Just as is true for us, many Muslims form their religious world according to their own spiritual values, according to their education and according to their cultural worldview that has been crystallized in the course of their adult life. There are among them many who are willing to accept the “Other” as he is, even if he is a Jew, Israeli and even Zionist. The courageous among them will show this. Those who are even bolder will support and fund activities intended to strengthen the standing and the regional strength of the State of Israel, but the most courageous will not try to hide their support for Israel from the media or from the public in their country.
Oktar is the most prominent example of such courageous persons, and these days, when few Muslims are willing to identify withIsrael, Oktar’s activity of people and State of Israel must be praised.
SUPRISINGLY, it seems that Muslims who are faithful to Islam feel more comfortable with traditional Jews, who share their faith in God, and it may be that the arduous and laborious path of Israel into the heart of the Muslim world that surrounds it may be paved by rabbis, with their beards, their skull-caps and long black coats. The Ministry of Foreign Affairs need not enlist as cadets the men who warm the benches of the Porat Yosef or Panevezys yeshivas, but nevertheless, it seems the appropriate people to conduct a discourse with Muslims are those who are faithful to their religion and tradition and not the cultural disciples of Shimon Peres, Yossi Beilin or Alon Liel.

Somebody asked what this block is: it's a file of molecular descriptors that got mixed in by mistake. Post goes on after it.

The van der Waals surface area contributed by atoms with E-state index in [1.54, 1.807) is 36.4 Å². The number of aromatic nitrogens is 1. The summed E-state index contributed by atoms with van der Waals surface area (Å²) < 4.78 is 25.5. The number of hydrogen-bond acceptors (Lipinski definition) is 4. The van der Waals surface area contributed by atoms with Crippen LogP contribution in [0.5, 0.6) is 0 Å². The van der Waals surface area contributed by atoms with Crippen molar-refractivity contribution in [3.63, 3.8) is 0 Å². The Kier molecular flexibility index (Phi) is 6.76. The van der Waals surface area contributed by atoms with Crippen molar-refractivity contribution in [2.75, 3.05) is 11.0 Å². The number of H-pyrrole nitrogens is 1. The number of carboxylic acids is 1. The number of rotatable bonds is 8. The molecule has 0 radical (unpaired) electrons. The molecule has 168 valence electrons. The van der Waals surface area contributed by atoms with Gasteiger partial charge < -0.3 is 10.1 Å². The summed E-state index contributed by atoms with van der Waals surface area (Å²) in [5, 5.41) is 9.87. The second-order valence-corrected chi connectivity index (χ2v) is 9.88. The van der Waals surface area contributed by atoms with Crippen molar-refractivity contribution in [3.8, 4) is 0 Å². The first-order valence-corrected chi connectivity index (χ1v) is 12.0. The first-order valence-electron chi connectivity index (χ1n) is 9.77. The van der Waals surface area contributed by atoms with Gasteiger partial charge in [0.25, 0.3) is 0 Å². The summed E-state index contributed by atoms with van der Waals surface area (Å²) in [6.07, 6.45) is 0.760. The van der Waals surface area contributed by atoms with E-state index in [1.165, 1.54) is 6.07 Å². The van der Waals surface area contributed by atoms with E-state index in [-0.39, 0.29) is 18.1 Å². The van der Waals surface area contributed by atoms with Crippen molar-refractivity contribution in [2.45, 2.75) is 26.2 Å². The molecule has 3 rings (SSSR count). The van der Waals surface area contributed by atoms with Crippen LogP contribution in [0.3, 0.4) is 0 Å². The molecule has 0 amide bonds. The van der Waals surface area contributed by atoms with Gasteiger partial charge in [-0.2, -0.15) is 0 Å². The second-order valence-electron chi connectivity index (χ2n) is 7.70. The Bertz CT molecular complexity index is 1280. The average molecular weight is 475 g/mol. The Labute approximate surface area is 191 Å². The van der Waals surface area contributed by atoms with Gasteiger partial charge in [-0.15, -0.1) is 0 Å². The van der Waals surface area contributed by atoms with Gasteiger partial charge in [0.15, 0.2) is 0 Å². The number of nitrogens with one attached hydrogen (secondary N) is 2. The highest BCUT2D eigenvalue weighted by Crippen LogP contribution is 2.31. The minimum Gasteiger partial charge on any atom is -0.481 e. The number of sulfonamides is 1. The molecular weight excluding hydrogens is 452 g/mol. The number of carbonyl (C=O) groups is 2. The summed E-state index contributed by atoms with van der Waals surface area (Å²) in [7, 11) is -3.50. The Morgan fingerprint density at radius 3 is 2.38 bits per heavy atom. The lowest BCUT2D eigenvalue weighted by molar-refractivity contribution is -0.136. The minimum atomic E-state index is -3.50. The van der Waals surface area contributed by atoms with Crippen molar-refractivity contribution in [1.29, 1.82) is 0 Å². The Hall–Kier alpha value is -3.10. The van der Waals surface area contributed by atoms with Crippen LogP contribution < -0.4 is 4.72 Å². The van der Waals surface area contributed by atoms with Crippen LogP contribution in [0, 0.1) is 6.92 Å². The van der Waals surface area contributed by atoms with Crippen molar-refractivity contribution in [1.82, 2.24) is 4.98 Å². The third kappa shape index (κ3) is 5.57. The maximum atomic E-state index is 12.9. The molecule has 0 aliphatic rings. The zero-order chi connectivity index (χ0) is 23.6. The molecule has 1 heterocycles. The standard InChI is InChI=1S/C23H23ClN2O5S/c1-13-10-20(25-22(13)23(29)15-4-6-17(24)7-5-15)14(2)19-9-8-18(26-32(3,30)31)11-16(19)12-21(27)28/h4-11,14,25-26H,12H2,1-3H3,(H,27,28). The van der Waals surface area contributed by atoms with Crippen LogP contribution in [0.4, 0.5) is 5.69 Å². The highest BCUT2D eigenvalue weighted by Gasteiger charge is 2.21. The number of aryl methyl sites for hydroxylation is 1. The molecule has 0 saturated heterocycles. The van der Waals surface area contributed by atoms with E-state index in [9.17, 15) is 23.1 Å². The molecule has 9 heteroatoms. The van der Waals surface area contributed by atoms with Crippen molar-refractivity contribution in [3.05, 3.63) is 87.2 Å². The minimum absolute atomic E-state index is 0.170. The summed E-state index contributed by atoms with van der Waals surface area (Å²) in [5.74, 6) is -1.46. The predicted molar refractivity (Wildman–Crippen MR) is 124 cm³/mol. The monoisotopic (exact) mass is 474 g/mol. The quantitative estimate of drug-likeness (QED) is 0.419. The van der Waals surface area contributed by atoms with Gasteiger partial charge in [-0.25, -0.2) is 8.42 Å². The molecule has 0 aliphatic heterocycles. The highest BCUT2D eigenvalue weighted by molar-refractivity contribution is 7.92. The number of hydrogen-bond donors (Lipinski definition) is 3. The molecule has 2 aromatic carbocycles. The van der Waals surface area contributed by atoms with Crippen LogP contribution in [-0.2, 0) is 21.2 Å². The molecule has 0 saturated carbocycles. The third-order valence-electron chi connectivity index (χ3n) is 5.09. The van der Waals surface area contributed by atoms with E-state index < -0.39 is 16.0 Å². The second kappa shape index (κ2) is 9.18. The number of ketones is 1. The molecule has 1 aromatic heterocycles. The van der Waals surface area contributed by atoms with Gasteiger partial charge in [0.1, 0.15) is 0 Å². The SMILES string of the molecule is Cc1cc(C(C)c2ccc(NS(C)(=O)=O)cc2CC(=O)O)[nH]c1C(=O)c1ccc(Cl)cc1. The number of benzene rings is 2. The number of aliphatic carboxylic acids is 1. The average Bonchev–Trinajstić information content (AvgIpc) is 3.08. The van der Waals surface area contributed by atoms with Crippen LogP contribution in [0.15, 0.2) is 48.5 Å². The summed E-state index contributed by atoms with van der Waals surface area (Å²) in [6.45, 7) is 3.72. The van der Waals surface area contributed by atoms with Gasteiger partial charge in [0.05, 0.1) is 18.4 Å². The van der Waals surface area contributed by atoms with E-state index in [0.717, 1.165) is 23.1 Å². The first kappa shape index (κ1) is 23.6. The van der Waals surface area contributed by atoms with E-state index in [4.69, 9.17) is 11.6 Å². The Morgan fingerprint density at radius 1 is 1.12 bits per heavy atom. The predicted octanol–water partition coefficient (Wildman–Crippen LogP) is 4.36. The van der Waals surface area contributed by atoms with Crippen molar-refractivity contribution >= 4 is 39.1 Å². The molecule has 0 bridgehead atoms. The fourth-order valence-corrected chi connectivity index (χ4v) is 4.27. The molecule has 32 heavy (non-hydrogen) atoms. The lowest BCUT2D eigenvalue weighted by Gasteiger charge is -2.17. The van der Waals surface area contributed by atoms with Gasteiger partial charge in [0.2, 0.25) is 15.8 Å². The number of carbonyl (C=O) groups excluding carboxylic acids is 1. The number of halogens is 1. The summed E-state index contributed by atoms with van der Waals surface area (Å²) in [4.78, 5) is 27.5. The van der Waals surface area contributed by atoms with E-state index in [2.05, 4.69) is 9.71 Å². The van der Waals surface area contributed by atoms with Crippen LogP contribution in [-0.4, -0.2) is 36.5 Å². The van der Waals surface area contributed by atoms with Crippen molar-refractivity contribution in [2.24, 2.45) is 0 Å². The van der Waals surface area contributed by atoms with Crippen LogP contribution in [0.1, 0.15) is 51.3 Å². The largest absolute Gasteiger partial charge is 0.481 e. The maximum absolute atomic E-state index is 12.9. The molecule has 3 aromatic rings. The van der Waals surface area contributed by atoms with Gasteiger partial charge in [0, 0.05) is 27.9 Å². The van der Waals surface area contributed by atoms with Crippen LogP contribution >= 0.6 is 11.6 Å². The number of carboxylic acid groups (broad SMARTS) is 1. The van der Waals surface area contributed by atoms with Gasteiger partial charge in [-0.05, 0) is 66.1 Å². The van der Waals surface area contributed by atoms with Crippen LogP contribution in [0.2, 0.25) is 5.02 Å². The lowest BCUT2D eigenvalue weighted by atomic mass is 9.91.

The path to our neighbors’ hearts, both those who are more and those who are less sympathetic, is ultimately paved with personal contact. The delegation toTurkey proved, at least to me, that it is important forIsrael to be represented in a way that will make it easier for our traditional neighbors to accept us: that the state of Israel is not entirely secular and liberal.
We have among us enough traditional people, who, because of the respect that our neighbors have for tradition, can manage the contacts betweenIsraeland its neighbors so as not to generate cultural aversion. While it is important that they speak the languages of the area – Arabic, Turkish and Persian – and undergo professional diplomatic training, it will be easier for them to come to diplomatic achievements with our Muslim and traditional neighbors, and the Ministry of Foreign Affairs and the Prime Minister’s Office should take this into consideration.